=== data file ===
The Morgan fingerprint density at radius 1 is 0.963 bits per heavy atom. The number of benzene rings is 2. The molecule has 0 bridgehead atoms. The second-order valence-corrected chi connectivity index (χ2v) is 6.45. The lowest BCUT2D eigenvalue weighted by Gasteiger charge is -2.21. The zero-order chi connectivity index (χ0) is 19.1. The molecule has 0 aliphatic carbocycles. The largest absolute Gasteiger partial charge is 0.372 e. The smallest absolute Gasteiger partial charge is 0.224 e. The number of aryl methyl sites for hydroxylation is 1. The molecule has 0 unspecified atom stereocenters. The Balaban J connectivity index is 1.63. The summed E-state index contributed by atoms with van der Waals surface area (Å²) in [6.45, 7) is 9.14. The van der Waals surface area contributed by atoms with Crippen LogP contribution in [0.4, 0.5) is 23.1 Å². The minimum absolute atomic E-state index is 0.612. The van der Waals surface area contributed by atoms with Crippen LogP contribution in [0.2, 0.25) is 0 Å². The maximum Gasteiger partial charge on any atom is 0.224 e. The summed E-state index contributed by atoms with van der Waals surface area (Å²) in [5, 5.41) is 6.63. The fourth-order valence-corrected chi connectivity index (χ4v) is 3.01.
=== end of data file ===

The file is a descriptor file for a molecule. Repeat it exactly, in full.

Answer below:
The Morgan fingerprint density at radius 1 is 0.963 bits per heavy atom. The number of benzene rings is 2. The molecule has 0 bridgehead atoms. The second-order valence-corrected chi connectivity index (χ2v) is 6.45. The lowest BCUT2D eigenvalue weighted by Gasteiger charge is -2.21. The zero-order chi connectivity index (χ0) is 19.1. The molecule has 0 aliphatic carbocycles. The largest absolute Gasteiger partial charge is 0.372 e. The smallest absolute Gasteiger partial charge is 0.224 e. The number of aryl methyl sites for hydroxylation is 1. The molecule has 0 unspecified atom stereocenters. The Balaban J connectivity index is 1.63. The summed E-state index contributed by atoms with van der Waals surface area (Å²) in [6.45, 7) is 9.14. The van der Waals surface area contributed by atoms with Crippen LogP contribution in [0.4, 0.5) is 23.1 Å². The minimum absolute atomic E-state index is 0.612. The van der Waals surface area contributed by atoms with Crippen LogP contribution in [0.2, 0.25) is 0 Å². The maximum Gasteiger partial charge on any atom is 0.224 e. The summed E-state index contributed by atoms with van der Waals surface area (Å²) in [5, 5.41) is 6.63. The fourth-order valence-corrected chi connectivity index (χ4v) is 3.01.